NATURE'S SEVEN GREATEST WONDERS
The American traveler and scientist Lowell Thomas thinks that there are seven Nature's greatest wonders. They are the Grand Canyon, Glacier Bay, the Mammoth Cave, Victoria Falls, Baikal, Mountain Everest and Yellowstone National Park.
The Grand Canyon is quite unusual in color and architecture. Two hundred and eighty miles long, four to eighteen miles across, more than a mile deep, the Grand Canyon is a fantasy of stones and cliffs. Standing near it, you can watch a wonderful play of colors that no artist could describe. The Colorado River, Nature's main assistant in creating this work of sculpture, runs through the canyon.
Glacier Bay is in Alaska, where the mountains rise higher from the sea than any other place on earth. It's a land of glaciers, big fiords and perpendicular ice walls shining in the sun. Here all varieties of arctic life are present. One can see, for example, whales sending up fountains of water, seals, white bears, deer, wolves and a great number of birds. There is nothing static at Glacier Bay. it is a world that changes all the time and is a unique laboratory of each processes for scientists. The great glaciers grow slowly, become fantastically large and then slide majestically toward the sea leaving behind new soil were the cycle of growing begins all over again.
The Mammoth Cave is in Kentucky. "Mammoth" is the right word for this great labyrinth of underground corridors, full of colorful formations made by the centuries. Stalactites drop down the ceiling like New Year tree toys, stalagmites raise from the floor. The formations on the walls are like flowers, trees and animals.
How old is the Mammoth Cave?
Its development began about 240 million years ago, but people discovered it in 1800, when a hunter running after wonderful bear, suddenly came upon its entrance.
Yellowstone National Park
Glacier Bay National Park
Victoria Falls. It is truly one of the Nature's most wonderful sights. It is situated between Zambia and Rhodesia. Victoria is more than twice as high as Niagara and almost one and a half times as wide. At Niagara the river goes over the cliff and into a broad open area, at Victoria the long river Zambezi carries as much as 75 million gallons of water in a minute over one cliff and against another, into a gorge not more than 100 feet wide, known as the Boiling Pot. This created massive clouds of spray, a fantasy of rainbows which can be seen from miles away. Africans call the falls Mosv-oatunva (The Smoke that Thunders).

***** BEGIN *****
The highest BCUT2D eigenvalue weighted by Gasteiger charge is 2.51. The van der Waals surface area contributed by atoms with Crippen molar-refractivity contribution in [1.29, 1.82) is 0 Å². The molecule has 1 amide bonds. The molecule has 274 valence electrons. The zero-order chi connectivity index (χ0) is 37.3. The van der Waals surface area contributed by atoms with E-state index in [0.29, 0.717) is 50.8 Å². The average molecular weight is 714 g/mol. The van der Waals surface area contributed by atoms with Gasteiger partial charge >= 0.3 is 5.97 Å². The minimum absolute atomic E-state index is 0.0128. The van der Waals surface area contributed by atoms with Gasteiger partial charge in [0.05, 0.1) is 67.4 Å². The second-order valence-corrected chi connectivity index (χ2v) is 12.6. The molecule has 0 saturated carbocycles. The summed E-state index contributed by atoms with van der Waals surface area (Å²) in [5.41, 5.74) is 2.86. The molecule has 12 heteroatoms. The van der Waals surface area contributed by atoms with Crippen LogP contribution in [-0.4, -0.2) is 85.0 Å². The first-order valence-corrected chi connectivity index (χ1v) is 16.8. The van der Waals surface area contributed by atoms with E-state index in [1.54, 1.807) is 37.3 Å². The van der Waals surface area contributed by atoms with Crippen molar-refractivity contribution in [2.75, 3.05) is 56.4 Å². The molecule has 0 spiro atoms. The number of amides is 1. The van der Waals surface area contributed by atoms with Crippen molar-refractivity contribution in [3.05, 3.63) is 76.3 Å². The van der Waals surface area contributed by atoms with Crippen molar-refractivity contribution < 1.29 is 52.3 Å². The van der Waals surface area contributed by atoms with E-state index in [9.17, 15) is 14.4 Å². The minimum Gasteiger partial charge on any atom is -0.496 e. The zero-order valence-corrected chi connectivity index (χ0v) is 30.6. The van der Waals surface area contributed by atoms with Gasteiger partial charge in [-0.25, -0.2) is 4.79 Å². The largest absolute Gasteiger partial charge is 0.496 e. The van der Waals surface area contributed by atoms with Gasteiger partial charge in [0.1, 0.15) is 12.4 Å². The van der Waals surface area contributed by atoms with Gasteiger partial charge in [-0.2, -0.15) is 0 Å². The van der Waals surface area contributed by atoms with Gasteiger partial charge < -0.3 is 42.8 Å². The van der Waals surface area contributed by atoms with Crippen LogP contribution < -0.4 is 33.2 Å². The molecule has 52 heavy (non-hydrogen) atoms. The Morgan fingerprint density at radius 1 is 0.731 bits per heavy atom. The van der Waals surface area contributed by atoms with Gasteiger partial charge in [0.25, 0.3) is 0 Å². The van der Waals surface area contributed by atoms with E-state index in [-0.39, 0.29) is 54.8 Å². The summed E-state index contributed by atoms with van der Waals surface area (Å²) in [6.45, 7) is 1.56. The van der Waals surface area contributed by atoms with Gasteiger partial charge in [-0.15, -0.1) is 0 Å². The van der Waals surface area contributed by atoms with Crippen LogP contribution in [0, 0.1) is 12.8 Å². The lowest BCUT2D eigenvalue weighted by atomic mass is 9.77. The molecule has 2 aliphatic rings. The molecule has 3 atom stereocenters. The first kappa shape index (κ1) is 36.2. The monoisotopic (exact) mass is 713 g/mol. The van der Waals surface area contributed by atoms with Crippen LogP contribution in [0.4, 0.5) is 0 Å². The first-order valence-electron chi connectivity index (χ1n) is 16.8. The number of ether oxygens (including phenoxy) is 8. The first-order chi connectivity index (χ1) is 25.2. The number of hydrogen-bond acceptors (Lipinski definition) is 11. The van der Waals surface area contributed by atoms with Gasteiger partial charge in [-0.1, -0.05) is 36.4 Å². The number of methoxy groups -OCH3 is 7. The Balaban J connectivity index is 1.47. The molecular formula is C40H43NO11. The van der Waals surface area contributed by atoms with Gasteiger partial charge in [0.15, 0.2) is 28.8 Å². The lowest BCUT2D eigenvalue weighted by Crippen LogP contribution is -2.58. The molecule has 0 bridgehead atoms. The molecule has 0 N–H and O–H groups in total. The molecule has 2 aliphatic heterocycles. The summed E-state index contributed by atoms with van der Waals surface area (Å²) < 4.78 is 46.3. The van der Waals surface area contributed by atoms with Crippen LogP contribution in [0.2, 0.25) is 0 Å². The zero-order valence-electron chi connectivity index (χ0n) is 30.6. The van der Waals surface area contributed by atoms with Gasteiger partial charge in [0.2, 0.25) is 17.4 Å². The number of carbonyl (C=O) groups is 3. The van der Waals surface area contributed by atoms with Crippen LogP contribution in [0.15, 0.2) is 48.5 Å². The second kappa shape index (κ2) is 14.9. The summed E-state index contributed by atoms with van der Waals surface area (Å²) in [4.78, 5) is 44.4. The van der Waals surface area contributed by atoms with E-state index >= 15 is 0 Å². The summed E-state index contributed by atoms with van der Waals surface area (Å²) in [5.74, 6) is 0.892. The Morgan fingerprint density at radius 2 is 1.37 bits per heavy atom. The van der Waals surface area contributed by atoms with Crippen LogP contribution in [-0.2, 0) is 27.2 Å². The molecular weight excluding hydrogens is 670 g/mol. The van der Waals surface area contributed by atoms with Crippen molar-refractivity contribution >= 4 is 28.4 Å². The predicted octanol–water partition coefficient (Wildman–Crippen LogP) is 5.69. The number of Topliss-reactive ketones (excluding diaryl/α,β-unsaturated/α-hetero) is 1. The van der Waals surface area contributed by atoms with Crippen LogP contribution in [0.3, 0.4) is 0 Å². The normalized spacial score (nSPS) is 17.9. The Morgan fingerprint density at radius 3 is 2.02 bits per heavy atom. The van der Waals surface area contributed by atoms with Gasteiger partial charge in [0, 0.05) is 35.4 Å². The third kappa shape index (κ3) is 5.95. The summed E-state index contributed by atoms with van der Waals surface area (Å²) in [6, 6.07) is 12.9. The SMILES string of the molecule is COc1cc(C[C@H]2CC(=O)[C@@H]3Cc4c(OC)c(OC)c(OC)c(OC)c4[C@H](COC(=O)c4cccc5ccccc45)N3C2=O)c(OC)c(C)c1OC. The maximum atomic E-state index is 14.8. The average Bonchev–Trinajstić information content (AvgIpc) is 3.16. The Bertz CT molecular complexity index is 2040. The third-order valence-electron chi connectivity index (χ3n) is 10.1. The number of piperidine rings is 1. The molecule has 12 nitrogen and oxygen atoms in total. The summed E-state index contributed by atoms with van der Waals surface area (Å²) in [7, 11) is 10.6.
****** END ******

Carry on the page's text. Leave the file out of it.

Mountain Everest. The Himalayan mountains are the highest of all the earth's mountains. Everest is the highest of them. It goes up the sky nearly five and a half miles above sea level. It has always attracted brave mountain climbers. Eight attempts were made, some with tragic results before, in 1953 after months of preparation, thirty-three year-old Edmund Hillary from New Zealand, and his companion, Tensing Norgay, from Nepal managed to reach its summit.
Yellowstone National Park , the largest park in tne USA. It covers an area of 3,472 square miles. Yellowstone is a world in itself. It was born of volcanic fire and later molded by glaciers. It has high mountains and cliffs, waterfalls, hot springs, steaming and bubbling, and the world's greatest concentration of geysers (no less than 10,000), throwing their water from time to time high into the air. The wild life of Yellowstone is very rich with bisons, mooses, elks and bears and a great number of smaller animals and birds. Two and a half million people visit the park each year.
Baikal, Siberia's Giant Lake. Imagine a fresh water lake larger than Belgium, with high mountains round it. It's Baikal, 40 miles from Irkutsk in south-eastern Siberia.
More than a mile deep in places, Baikal contains as much fresh water as all the North America Great Lakes taken together. About 1.800 species of flora and fauna live in it, two-thirds of them are not found anywhere else. There is, for example. the golomyanka, a fish so nearly transparent, that one can almost read a newspaper through it.
Unique to Baikal, too, are its 40,000 seals. How did -seals get there, 1.000 miles from salt water? Scientists think they had remained in the lake from the time when Baikal was in some way connected with the Arctic Ocean.